The classic, Johnson v. Zerbst definition of waiver is "an intentional relinquishment or abandonment of a known right or privilege." The general principles governing "waiver" of constitutional rights, as that doctrine is applied in federal habeas corpus post-conviction proceedings, are succinctly stated in Mr. Justice Frankfurter's separate opinion in Brown v. Allen, 1953, 344 U.S. 443, 503, 73 S.Ct. 397, 444, 97 L.Ed. 469:
"Of course, nothing we have said suggests that the federal habeas corpus jurisdiction can displace a State's procedural rule requiring that certain errors be raised on appeal. Normally rights under the Federal Constitution may be waived at the trial, and may likewise be waived by failure to assert such errors on appeal. When a State insists that a defendant be held to his choice of trial strategy and not be allowed to try a different tack on State habeas corpus, he may be deemed to have waived his claim and thus have no right to assert on federal habeas corpus. Such considerations of orderly appellate procedure give rise to the conventional statement that habeas corpus should not do service for an appeal. However, this does not touch one of those extraordinary cases in which a substantial claim goes to the very foundation of a proceeding." (Citations omitted. Emphasis added.)
"If a habeas applicant, after consultation with competent counsel or otherwise, understandingly and knowingly forewent the privilege of seeking to vindicate his federal claims in the state courts, whether for strategic, tactical, or any other reasons that can fairly be described as the deliberate by-passing of state procedures, then it is open to the federal court on habeas to deny him all relief * * *. At all events we wish it clearly understood that the standard here put forth depends on the considered choice of the petitioner. Cf. Carnley v. Cochran, 369 U.S. 506, 513-517 [ 82 S.Ct. 884, 8 L.Ed. 2d 70]; Moore v. Michigan, 355 U.S. 155, 162-165 [ 78 S.Ct. 191, 2 L.Ed.2d 167]. A choice made by counsel not participated in by the petitioner does not automatically bar relief. Nor does a state court's finding of waiver bar independent determination of the question by the federal courts on habeas, for waiver affecting federal rights is a federal question. E.g., Rice v. Olson, 324 U.S. 786 [ 65 S.Ct. 989, 89 L.Ed. 1367.]" (Emphasis added.)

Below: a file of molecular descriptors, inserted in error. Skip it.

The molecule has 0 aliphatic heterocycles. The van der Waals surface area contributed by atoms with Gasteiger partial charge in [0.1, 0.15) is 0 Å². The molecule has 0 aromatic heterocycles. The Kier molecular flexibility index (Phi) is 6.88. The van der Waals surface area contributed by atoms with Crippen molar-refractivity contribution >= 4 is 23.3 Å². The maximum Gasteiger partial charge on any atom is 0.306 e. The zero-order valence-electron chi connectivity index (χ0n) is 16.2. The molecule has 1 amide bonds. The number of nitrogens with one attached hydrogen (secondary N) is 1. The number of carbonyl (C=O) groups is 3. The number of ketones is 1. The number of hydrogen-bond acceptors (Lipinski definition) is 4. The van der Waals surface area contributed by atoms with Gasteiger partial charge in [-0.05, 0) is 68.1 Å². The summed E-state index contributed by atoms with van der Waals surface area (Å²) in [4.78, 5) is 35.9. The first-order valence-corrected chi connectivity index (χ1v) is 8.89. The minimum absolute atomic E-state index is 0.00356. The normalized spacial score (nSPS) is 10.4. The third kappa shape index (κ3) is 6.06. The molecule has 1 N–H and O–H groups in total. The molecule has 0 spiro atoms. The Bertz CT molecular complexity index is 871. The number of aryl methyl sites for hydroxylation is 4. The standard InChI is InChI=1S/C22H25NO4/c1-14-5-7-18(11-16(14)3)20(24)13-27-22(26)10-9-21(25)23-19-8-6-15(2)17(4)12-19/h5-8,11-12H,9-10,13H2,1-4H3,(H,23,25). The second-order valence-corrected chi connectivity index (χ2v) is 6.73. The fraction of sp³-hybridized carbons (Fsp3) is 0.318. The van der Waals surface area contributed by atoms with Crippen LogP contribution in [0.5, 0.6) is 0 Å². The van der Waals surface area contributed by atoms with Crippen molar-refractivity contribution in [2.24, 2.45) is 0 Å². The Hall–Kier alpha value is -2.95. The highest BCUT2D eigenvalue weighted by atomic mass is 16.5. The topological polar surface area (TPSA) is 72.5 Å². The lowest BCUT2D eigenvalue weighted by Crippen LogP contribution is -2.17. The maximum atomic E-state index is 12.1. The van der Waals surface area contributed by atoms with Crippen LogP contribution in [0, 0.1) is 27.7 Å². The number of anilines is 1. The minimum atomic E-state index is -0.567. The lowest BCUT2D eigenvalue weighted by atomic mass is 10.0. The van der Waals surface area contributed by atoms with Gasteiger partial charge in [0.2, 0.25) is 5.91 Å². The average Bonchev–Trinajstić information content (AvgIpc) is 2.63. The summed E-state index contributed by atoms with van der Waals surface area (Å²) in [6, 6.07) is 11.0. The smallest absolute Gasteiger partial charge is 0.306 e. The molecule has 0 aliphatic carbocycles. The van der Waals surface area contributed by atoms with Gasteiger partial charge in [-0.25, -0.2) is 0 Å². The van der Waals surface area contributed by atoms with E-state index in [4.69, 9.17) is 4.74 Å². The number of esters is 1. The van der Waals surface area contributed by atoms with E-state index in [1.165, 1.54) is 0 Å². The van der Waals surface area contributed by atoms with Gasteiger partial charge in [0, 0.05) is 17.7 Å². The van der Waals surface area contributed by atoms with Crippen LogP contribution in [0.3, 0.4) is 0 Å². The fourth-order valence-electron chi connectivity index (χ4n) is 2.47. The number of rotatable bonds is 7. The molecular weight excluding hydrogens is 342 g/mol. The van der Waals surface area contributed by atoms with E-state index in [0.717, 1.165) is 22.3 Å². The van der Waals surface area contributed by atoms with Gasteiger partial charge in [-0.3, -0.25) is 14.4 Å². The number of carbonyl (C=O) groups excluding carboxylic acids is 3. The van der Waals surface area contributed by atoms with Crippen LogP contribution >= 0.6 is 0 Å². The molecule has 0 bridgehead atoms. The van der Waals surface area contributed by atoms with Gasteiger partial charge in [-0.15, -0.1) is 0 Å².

In addition to its holding on waiver, Fay v. Noia makes it clear that to invoke the Great Writ a petitioner need exhaust only the state remedies available to him at the time he files his petition. As to the applicability of the doctrine of "an adequate and independent state law ground", the Court said:
See Brown v. Allen (Daniels v. Allen), 1953, 344 U.S. 482, 73 S.Ct. 420, 97 L. Ed. 502. "Clarity of anaylsis requires that each device be treated as an isolated doctrine, though such treatment is essentially artificial. If exhaustion is interpreted to include presently unavailable remedies, it would appear that the waiver and adequate-state-ground rules are merely semantic variants of the exhaustion requirement. Application of these principles to a given set of facts produces identical results. Thus, * * * a habeas court could hold that by failing to exhaust a remedy no longer available, petitioner has waived his procedural rights and has created an adequate and independent state ground for his continued detention. No matter which theory is used, petitioner is denied habeas corpus relief for failure to employ a presently unavailable remedy. Once it is decided, however, that the exhaustion requirement applies only to presently available remedies, an applicant would not be penalized under that theory for failing to appeal if he could no longer do so. But such an interpretation of the exhaustion requirement would be rendered nugatory if failure to appeal were to result in a forfeiture under the theories of waiver or adequate state ground. The danger in regarding the doctrines separately is this possibility of antithetical application." Sofaer, supra, Note 1, 39 N.Y.U.L.Rev. 78, 82.
"[T]he doctrine under which state procedural defaults are held to constitute an adequate and independent state law ground barring direct Supreme Court review is not to be extended to limit the power granted the federal courts under the federal habeas statute." 372 U.S. at 399, 83 S.Ct. at 827.